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Oh, I wanted to address running erands etc.<br><br>
Most people get a lunch break so that they can go to the bank etc. The bank is open from 9am to 430pm...as is the post office. My first child arrives at 7am, and the last one goes home at 6pm....so when would I go to the post office or the bank if I needed to? Again, it goes to being part of a family etc.
 

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My DS is in a home daycare and I find his care is very AP. He is on a routine but I have never seen his dcp allow any of the kids to CIO. The kids sleep on mats in the living room (if old enough) or in a pack n play so they are not shut in another room. There have been many times I have come and my DS is being cuddled. There is routine because there has to be with 5 kids. I pumped until he was a year and he continued to nurse for another year so daycare did not play an issue in weaning. I see that you are in Alberta does Calgary have any public daycares. In Ontario DS is in a public daycare and thus is inspected by the province but it is an organization of home daycares.
 

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moondiapers, I think you make a good point about what "family life" looks like in a home daycare. I think it just comes down to personal preference. I don't mean this to sound snarky, honestly, but a provider's need to go to the post office or wherever really has nothing to do with what I want for my child, kwim? He has plenty of time to get dragged around on errands with me on the weekend. I do look for his time in care to be, well, I guess "enriching" is the word I'm looking for. I want him to be read to, to sing songs and dance, to play on the playground, and to genuinely have the complete supervision and attention of at least one adult at all times. OF COURSE this is unrealistic and impossible to expect of a single adult in a home care setting. Since those are my expectations, it is better that I choose a center.<br><br>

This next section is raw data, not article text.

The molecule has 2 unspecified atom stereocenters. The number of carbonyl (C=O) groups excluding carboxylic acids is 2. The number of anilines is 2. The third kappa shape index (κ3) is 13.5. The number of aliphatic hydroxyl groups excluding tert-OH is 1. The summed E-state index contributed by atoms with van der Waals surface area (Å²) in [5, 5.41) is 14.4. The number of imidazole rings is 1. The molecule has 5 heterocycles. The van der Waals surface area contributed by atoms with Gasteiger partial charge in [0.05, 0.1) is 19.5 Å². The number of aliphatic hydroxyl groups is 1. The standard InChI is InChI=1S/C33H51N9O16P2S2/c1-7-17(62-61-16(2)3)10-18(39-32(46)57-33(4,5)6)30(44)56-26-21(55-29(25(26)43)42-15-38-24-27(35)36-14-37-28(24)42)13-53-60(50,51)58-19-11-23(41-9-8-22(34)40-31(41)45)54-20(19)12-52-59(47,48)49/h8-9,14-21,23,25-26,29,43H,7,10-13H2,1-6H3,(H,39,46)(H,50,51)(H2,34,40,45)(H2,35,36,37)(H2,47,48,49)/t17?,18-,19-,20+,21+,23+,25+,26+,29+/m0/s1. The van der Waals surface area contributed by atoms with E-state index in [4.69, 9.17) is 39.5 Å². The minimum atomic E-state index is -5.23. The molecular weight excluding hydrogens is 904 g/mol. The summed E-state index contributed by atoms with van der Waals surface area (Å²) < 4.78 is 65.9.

Also I do think there are WONDERFUL home child care providers, I know one locally who is fantastic, charges about 150% of the local going rate, and has a 2-year waiting list. I know another woman who nannied for us in the past, currently works at DS' preschool, and has mentioned she may open her own home daycare. If she is open when we have an infant needing care we'd go with her in a second.<br><br>
I think home providers in this league are hard to find though <img alt="" class="inlineimg" src="http://www.mothering.com/discussions/images/smilies/greensad.gif" style="border:0px solid;" title="greensad">
 

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Home providers in that league are hard to find - but it's definitely possible! I know that I had one. But alas, she had to (as she said) "Get a real job" for benefits and went back to teaching. She still sees my kids once a week because of the bond they made.<br><br>
There were times (after we'd established a relationship) when we would give her a carseat and let her take the kids wherever. She was usually done at 4:30, but if she needed to be somewhere late in the day we'd pick the kids up early.<br><br>
There is less flexibility for the mom in a home care environment. If the provider is sick there is no backup. That happens - but most people who are around kids all day have very good immune systems! <img alt="" class="inlineimg" src="http://www.mothering.com/discussions/images/smilies/lol.gif" style="border:0px solid;" title="lol"> There are obviously pros and cons both ways, and so many variables that there is no one good answer. But yes, AP home childcare (that meets state requirements for numbers) does indeed exist. I saw it once!<br><br>
When you have great childcare you are flexible about stuff like schedules and the need to drag kids along on errands sometimes, KWIM?
 

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Hi Nina!<br><br>
I'm not sure how to reply...<br><br>
I found a very small, home care place. They admit a max of 12 kids, there are usually 10..sometimes as few as 5 on any given day.<br><br>
It truly feels like home and its LOVE LOVE LOVE showers on all children.<br><br>
But.....<br><br>
CIO...I don't know what constitutes CIO...how you define it. If an hour of crying is CIO..you CAN find small care that does NOT DO THIS.<br>